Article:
I believe in making my practice a great place to work. If employees have a high level of job satisfaction, they have better attitudes on the job. But there are a few situations where I believe the practice owner must set a firm policy and allow no exceptions. Personal smart phone usage by staff members is one of those situations.
I recently experienced a trend in my practice where staff members were texting on their mobile phone during some down time. As one employee saw another one texting, they assumed it was OK and they started doing it as well. Occasionally, a manager observed a staff member texting in front of a patient. Amazingly, we even had staff texting each other in the building! These are not work-related texts; technicians, opticians and front desk staff do not need cell phones for work communications in my practice.
You need a written office policy to prevent texting and cell phone usage by staff. This should be one of many rules of employment that you write down and save in a Word document. You can refer back to it as needed and modify it as new issues arise. The essence of my policy is that we do not allow cell phone usage at all during work. Cell phones may not be carried on your person while at work. We provide lockers or other safe places to store personal items and that is where the cell phone belongs. Phones may be used at lunch and on short breaks in back office areas.
I realize that some employees have a need to communicate with a family member, like a child or an elderly parent. There can also be emergencies when the employee must be contacted. My policy allows for that, but not via personal cell phones. I tell staff to have those calls come to our main office phone line. Our staff will transfer the call, take a message or notify the employee to return the call. When the communication occurs via our office phone system, I can prevent abuse and overuse.
I allow associate doctors and office managers to be an exception to the no phone policy, with the understanding that they limit personal cell phone usage to private areas. I sometimes text these employees for work-related communication.
Nip it in the bud
During my recent uptick with texting, I reviewed our office policy at a staff meeting and explained why we can’t have cell phone usage during work. It is poor customer service and it is not fair to co-workers. I announced that if a manager or I observe any employee using their cell phone during work hours or in areas of the office visible to patients, that person would be sent home immediately. I said the employee would have to speak to me before they could return to work. Since that meeting, we have not seen any texting or cell phone usage. The staff accepted the policy very well and we did not see a drop in morale.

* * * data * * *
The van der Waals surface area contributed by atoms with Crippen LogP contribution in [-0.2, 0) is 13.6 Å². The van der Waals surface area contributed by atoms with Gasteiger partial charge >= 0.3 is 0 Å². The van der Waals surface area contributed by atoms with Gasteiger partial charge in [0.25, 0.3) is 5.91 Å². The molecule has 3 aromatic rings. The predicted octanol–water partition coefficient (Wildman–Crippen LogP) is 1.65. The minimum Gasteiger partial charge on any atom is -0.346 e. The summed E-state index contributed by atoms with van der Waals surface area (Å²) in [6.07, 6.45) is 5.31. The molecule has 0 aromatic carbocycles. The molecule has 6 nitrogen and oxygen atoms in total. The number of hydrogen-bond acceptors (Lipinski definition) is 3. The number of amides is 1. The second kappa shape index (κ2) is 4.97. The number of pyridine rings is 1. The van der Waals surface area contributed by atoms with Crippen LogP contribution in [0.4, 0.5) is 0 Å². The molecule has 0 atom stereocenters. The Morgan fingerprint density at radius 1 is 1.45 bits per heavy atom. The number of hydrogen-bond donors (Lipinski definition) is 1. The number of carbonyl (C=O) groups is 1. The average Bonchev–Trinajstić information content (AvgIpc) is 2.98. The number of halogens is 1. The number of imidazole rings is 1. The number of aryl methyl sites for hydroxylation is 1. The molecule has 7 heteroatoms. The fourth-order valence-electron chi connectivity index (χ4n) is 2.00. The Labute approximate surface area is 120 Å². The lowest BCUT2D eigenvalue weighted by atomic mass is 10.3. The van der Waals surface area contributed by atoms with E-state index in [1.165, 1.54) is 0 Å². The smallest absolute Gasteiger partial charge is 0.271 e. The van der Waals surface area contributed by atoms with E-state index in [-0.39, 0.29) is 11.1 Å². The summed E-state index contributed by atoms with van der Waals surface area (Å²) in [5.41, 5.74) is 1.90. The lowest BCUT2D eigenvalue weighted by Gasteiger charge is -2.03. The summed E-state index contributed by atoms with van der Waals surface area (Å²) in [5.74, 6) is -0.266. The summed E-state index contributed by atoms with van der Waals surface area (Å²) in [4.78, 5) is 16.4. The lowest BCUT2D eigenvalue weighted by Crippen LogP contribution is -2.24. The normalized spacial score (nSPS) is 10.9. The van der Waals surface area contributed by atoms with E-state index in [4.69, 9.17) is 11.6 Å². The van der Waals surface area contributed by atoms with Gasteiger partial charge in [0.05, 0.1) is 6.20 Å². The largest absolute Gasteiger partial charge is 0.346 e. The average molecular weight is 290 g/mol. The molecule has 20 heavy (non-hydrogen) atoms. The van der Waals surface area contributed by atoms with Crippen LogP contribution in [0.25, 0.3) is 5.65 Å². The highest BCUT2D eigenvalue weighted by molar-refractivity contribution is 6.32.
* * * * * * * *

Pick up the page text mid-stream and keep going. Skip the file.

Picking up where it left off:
Along with your cell phone policy, you should include a statement that office computers may not be used for personal use or internet access. I make this policy firm and I do not allow office computer use even when the employee is off duty and punched out. It is too easy to pick up a computer virus or malware when some websites are visited or email is accessed.
Cell phone usage by patients is a related topic. It can obviously be annoying to the doctor if a patient takes a mobile call or text during the eye exam. But I try to remember that the rules of behavior in society are changing, and we try hard in our practice to please patients. If my patient’s cell phone rings, I wait patiently to see if they take the call. They usually don’t, but if they do, I just say “I’ll give you a moment” and I get up to leave the room. The patient almost always ends the call at that point.